Wednesday, September 11, 2024

# McKinsey-style bar chart in Excel

In this post, I’ll demonstrate how to create a McKinsey-style bar chart using just symbols and formulas, without using any Excel’s built-in chart components.

BENEFITS OF THIS TYPE OF CHART:
▪ It’s basically a bar chart with end points of our choice and much more vertically space-efficient and flexible.
▪ It’s based on formulas, we can even apply conditional formatting and such.
And because the graphics (lines and endpoints) are all unicode symbols, we can scale them, color them, style them as text.
▪ We can easily highlight areas of the “chart” simply by choosing the desired cells (no need to format each data series like a real chart).
▪ We can add comments in-between the labels (y-axis) and the “chart” graphics by simply adding the strings with CONCAT or & in the formulas from a column in source data.
▪ We can easily change the endpoint and line characters (e.g. to stars or blocks, etc.).

WHEN TO USE:
▪ This type of “chart” works best with whole numbers as the number of characters shown cannot be fractions (e.g. the line length).
▪ This is suited for one series of numeric values only (like waterfall charts).
▪ If the values are very large, we obviously don’t want to repeat the line symbols that many times. So, just scale the values either in the table or in the REPT() formula cells
by dividing all the values by the same number to scale down/up. E.g. If we set a max value for line char in a cell, we can divide all original values by that number (e.g. /100).

WHEN NOT TO USE:
▪ When accuracy is paramount (e.g. fractional values).
▪ When the values are vastly different with a very small value as minimum and the largest value is very large.
▪ To account for that, divide all the values with the minimum value in dataset (non-zero). This ensures that at least one line character will be drawn for the smallest, while keeping the large values relatively compressed.

## Examples

Suppose we have a survey results on pet types people own. The results are tabulated as percentages of respondents who indicated which pet(s) they have. Multiple choices were allowed, so total adds up to over 100%.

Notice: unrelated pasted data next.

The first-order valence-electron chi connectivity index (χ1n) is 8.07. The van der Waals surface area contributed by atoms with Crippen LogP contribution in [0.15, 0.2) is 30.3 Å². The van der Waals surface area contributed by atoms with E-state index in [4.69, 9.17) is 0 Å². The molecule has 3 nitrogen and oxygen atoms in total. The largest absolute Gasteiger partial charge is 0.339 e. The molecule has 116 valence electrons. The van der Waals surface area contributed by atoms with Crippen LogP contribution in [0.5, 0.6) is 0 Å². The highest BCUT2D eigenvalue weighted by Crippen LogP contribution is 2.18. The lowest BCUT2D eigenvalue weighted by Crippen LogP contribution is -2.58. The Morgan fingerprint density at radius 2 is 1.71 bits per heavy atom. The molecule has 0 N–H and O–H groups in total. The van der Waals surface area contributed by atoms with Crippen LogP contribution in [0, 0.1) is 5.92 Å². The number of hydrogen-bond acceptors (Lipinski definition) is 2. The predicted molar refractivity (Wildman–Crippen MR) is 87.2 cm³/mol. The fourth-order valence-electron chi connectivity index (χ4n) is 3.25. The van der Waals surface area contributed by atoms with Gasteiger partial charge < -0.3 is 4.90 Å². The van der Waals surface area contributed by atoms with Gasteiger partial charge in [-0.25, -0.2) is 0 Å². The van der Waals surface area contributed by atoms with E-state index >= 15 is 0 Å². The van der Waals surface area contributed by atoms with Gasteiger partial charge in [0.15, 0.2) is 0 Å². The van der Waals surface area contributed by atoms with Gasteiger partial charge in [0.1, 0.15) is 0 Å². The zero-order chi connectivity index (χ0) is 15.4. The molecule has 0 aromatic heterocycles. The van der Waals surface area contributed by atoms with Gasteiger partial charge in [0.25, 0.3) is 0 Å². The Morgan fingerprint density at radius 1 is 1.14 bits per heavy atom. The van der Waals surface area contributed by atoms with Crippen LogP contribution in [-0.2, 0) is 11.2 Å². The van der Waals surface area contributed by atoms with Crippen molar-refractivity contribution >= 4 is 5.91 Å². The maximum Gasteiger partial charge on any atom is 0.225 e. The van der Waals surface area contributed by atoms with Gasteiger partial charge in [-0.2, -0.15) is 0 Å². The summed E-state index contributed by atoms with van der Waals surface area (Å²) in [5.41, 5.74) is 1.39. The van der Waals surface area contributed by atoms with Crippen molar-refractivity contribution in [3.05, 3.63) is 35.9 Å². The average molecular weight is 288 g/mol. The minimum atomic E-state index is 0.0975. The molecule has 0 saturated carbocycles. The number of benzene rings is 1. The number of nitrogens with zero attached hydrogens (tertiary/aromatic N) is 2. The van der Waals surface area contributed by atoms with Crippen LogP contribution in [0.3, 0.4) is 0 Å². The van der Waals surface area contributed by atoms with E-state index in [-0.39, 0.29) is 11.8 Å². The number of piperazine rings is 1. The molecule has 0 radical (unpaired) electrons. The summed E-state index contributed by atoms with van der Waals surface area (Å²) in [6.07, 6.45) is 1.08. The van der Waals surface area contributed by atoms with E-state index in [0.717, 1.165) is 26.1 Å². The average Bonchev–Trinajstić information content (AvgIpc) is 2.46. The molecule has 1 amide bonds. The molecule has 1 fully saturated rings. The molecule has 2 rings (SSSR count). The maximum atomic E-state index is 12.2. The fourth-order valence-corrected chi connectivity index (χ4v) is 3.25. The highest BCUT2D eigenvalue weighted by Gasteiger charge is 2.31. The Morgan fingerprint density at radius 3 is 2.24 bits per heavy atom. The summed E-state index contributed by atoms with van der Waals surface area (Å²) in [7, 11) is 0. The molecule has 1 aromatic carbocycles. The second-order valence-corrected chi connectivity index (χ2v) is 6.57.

First, we need to shape the data that makes it easy to write the formula once and just drag it down to all the rows. Then the formulas just bring them over to the right for the right layout for the “chart”, and uses the unicode symbols to draw out the lines and endpoints, etc. As you can see I specified the symbols for the line character and the endpoint in different cells so I can easily change them as needed and the formula with draw out the new visual. The arrangement looks like this:

The formulas are shown in dark red. Basically, we’re using REPT() and concatenation features to draw the entire visual. Then it’s a matter of formatting and customization as needed. My final visual looks like this:

This is a straight-forward example, but as you can imagine, using unicode and formulas, you can get more creative with the visuals. In the next example, let me demonstrate a couple of variations that are easy to create. I remember saying earlier that it’s best not used with fractional values but I have used it here anyway…why? Because the difference between 1 and 0.5 are shown correctly and we don’t have that many fractions as it’s dominated by whole numbers, so in some cases, it might be perfectly fine as long as high precision is not critical to show on the visual.

Suppose we have data on how many days in a year it rains, or is sunny, etc. in Seattle. We can tabulate the data, but can also add some weather symbols to make it really easy for the audience. My table looks like this:

Next, we can jump right into the formulas and create a visual.

One variation is shown below. As you can see number of days range from 154 (max) to 4 (min). Obviously, we don’t want to draw the rain-and-umbrella 154 times, it’d look really, really wide! So, you can divide the numbers with a common denominator in the formulas until it makes sense visually. That’s how it’s done here. With the data shaping, we are able to assign each data series its own symbols very easily.

Let’s look at another variation below. In this example, we will use the unique symbol for each data series at the beginning right after its label, then draw the line symbols, and then append the numeric value. The formula looks like this: CONCAT(C108,REPT(\$C\$101,D108/\$C\$114)& \$C\$102 & ” ” & D108) using the table shown above and C114 contains the formula: MIN(D:D) to find the lowest numeric value to ensure we guarantee at least one symbol will be shown for even the smallest data series value while also ensuring that the largest value will also fit on your visual aesthetically.

I hope it was educational as well as interesting for you. Have fun!

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